A miscarriage, also called spontaneous abortion, is usually hard to deal with. It is accidental or natural ending of a pregnancy before a developing baby can live outside its mother’s body. Couples usually blame themselves for what has happened and it is really not their fault. It occurs in 15-20 percent of all pregnancies, usually in the first three months. Early miscarriages are due to chromosomal division errors or that the uterus, the organ in which the offspring develops, cannot with stand the pressure of the growing fetus (Miscarriage, online). According to The World Book Encyclopedia “up to 60 percent of all miscarriages occur because of defects in the embryo’s chromosomes. In most miscarriages involving defective chromosomes, the embryo cannot develop normally. A miscarriage may also occur if progesterone, a hormone necessary to maintain pregnancy, is in sufficient amount” (p. 508).
According to The World Book Encyclopedia “studies indicate that 15 to 20 percent of all diagnosed pregnancies end in miscarriage. The risk of miscarriage is highest during the first three months following conception (fertilization), during which time many women do not know they are pregnant. The over rate of miscarriage, including undiagnosed pregnancies, my actually be as high 50%” (p. 508).
They are seven different types of miscarriages. One of them is called threatened abortion which consists of bleeding in early pregnancy. It may be painless or cramping may be present. The cervix is closed and thick. Serial ultrasounds and blood work repeated over a week or two will distinguish healthy pregnancies from pending a miscarriage. Another type of miscarriage is inevitable abortion. If the cervix is open, miscarriage is inevitable. Usually the bleeding is increased and cramping is strong and rhythmic. Miscarriage is imment. Incomplete abortion is that the tissue has passed but there are some remains. Septic abortions are intra-uterine infection and they lead to miscarriages with associated fever, chills, abdominal pain, bleeding and cramping. Complete abortion is a condition in which products of conception are totally expelled from the uterus. Missed abortions are pregnancies where tissues are retained in the uterus. Recurrent abortion is a condition in which two or more successive pregnancies have ended in spontaneous abortion (Miscarriage, online).
Bleeding or spotting during early pregnancy from any source can cause cramping. The cramping is due to the passage of blood through the cervix. The blood may be from placental implantation bleeding, menstrual bleeding or bleeding due to miscarriage. Miscarriage bleeding is due to serval factors (Ingalls & Salerno’s Maternal and Child Health Nursing p.178-195)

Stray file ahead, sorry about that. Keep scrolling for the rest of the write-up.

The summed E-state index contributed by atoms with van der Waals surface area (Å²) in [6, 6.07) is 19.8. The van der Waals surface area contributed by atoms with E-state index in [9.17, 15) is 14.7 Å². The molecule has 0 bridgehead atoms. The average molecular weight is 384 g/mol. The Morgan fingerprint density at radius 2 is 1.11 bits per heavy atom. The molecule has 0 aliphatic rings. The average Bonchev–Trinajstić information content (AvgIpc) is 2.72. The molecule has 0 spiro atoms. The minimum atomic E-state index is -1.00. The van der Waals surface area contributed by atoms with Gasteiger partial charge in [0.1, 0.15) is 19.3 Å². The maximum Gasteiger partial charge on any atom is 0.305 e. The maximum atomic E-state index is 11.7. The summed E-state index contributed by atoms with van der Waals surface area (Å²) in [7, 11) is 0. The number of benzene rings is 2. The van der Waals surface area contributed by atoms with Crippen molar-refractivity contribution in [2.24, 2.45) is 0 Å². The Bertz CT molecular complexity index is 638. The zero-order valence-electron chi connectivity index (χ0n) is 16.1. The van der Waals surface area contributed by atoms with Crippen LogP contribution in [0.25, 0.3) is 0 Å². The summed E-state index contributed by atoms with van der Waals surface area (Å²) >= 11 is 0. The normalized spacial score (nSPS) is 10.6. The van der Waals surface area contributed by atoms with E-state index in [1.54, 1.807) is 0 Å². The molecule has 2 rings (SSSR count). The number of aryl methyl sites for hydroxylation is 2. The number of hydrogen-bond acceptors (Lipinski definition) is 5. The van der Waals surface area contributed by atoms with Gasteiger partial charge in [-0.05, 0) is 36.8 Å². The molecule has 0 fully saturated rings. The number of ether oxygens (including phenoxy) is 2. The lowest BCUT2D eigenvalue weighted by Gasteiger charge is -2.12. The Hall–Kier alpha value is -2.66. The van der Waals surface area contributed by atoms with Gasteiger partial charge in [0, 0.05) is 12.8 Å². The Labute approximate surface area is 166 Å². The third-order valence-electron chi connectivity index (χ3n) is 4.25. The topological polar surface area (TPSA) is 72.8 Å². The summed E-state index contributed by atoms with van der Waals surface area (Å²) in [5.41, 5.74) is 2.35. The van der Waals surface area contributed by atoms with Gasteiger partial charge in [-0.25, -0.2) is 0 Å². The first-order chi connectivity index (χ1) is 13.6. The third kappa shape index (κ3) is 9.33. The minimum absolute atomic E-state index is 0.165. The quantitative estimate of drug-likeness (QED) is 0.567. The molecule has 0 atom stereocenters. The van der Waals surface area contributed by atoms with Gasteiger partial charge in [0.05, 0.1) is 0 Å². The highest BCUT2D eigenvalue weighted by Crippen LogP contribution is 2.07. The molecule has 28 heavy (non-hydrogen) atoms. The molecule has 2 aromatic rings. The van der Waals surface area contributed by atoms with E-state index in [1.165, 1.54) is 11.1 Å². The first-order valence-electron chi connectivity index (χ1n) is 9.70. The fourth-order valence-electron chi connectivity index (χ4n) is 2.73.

According to Mirkin (2000) “the study shows that one cup of coffee a day increases risk for miscarriage by 30 percent, three to four cups by 40 percent and five cups doubles a women’s chances of a miscarriage. Caffeine intake increases the risk of miscarriage in non-smokers that drink four or more cups of coffee per day” (online). Miscarriage increases by 20 percent to 30 percent with this level of coffee intake. The study he did not include women who had morning sickness or vomiting during the first three months of pregnancy. Morning sickness causes vomiting which causes women not to drink coffee.
The Link between Abortion & Breast Cancer (online) indicated a significant risk of breast cancer due to early abortion, both spontaneous and elective. A women’s first full pregnancy causes hormonal changes which permanently alter the structure of her breast. The complete process greatly reduces the risk of breast cancer. A premature termination of a first pregnancy interrupts this process. Instead of protecting the breast from cancer, abortion leaves millions of breast cells suspended in transitional state. A first trimester abortion, both miscarriage or surgically induced appear to interrupt the breast maturation process at the worst possible time. When cells are reproducing the fastest, the risk that there will be an error reproduction is the highest. Cancer results from cells whose reproduction runs amok.